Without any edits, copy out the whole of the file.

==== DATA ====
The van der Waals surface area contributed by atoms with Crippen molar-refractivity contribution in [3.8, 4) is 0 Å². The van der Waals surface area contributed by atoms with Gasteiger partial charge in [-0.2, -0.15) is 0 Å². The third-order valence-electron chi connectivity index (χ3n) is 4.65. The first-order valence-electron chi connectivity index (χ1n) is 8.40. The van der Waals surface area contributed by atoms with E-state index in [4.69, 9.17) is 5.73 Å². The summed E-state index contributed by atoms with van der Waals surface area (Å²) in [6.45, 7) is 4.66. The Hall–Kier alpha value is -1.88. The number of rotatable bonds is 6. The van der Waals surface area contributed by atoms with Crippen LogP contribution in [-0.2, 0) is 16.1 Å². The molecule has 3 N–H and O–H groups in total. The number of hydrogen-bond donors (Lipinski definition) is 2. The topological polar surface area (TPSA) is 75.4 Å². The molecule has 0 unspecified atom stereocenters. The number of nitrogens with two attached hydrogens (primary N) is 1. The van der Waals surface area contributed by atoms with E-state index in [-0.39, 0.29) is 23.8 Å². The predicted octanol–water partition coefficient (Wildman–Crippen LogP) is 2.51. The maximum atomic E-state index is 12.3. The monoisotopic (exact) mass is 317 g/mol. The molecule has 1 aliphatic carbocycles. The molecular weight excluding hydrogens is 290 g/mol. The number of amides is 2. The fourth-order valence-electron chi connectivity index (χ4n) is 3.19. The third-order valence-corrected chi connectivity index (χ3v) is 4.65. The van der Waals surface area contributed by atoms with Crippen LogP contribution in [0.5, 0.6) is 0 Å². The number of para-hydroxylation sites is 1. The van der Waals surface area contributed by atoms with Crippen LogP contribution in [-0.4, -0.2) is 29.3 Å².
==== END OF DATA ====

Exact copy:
The van der Waals surface area contributed by atoms with Crippen molar-refractivity contribution in [3.8, 4) is 0 Å². The van der Waals surface area contributed by atoms with Gasteiger partial charge in [-0.2, -0.15) is 0 Å². The third-order valence-electron chi connectivity index (χ3n) is 4.65. The first-order valence-electron chi connectivity index (χ1n) is 8.40. The van der Waals surface area contributed by atoms with E-state index in [4.69, 9.17) is 5.73 Å². The summed E-state index contributed by atoms with van der Waals surface area (Å²) in [6.45, 7) is 4.66. The Hall–Kier alpha value is -1.88. The number of rotatable bonds is 6. The van der Waals surface area contributed by atoms with Crippen LogP contribution in [-0.2, 0) is 16.1 Å². The molecule has 3 N–H and O–H groups in total. The number of hydrogen-bond donors (Lipinski definition) is 2. The topological polar surface area (TPSA) is 75.4 Å². The molecule has 0 unspecified atom stereocenters. The number of nitrogens with two attached hydrogens (primary N) is 1. The van der Waals surface area contributed by atoms with E-state index in [-0.39, 0.29) is 23.8 Å². The predicted octanol–water partition coefficient (Wildman–Crippen LogP) is 2.51. The maximum atomic E-state index is 12.3. The monoisotopic (exact) mass is 317 g/mol. The molecule has 1 aliphatic carbocycles. The molecular weight excluding hydrogens is 290 g/mol. The number of amides is 2. The fourth-order valence-electron chi connectivity index (χ4n) is 3.19. The third-order valence-corrected chi connectivity index (χ3v) is 4.65. The van der Waals surface area contributed by atoms with Crippen LogP contribution in [0.5, 0.6) is 0 Å². The number of para-hydroxylation sites is 1. The van der Waals surface area contributed by atoms with Crippen LogP contribution in [-0.4, -0.2) is 29.3 Å².